If you're curious what it takes be a London MET Forensic Photographer, well first you've got to already be employed as Police Photographic Officer. Second, you can take this course:
Professional Forensic Photography Attendance Criteria
This course is for police staff currently employed as Photographic Officers.
To enable the student to develop advanced stills techniques to use at Scenes of Crime.
The student will be able to:
Demonstrate using the equipment Describe relevant procedures and policy that impact on crime scene photography Demonstrate the ability to adapt techniques to different scenes Describe legal issues that impact on crime scene photography Demonstrate completing relevant paperwork Conduct critical assessment of their work
Duration; 15 days Course number; CS209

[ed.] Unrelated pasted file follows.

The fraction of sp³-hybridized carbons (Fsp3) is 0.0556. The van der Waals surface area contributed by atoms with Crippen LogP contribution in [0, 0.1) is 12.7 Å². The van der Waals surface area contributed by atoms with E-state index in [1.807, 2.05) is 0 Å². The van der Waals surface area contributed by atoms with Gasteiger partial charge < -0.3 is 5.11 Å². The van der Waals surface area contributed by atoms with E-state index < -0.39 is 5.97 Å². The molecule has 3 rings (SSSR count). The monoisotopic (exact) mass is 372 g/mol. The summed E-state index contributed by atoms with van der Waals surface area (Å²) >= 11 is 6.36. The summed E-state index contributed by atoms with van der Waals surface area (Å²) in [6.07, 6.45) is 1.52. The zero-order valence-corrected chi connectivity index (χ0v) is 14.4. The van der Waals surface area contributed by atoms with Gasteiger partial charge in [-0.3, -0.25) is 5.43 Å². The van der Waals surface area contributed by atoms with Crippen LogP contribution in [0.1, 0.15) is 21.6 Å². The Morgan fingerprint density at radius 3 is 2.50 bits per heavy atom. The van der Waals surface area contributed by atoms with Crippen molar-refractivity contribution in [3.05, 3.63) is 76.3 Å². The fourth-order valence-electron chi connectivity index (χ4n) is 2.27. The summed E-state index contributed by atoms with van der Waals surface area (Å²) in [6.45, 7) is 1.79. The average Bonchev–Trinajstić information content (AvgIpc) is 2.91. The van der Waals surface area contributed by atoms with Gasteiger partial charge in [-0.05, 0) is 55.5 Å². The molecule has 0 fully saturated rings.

The following is a collection of some of the earliest known images of people smiling, starting with a pair of soldiers in the Mexican American War in 1847, up to a group of soldiers near the end of the Civil War.Read More
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Winnie the Welder (some call her Wendy the Welder), the moniker given to some 2,000 women who worked in the shipyard building war ships and subs.Read More
Where to buy tintype photographs is not always easy, but it can be with a few bits of insight. First lets see what's so fascinating about tintypes in the first place.Read More
New tilt shift lenses typically cost from $700 to $2,200+. While browsing lenses online I found a Canon FD TS 35mm f/2.8 S.S.C. Lens at a price I could not pass up. So I walked to my local camera store where I found it and took it out on the streets.Read More
Please enjoy this gallery of camera commercials over the last 20 years. No matter your age, there's sure to be some here you'll remember and I hope it will bring back a bit of nostalgia.Read More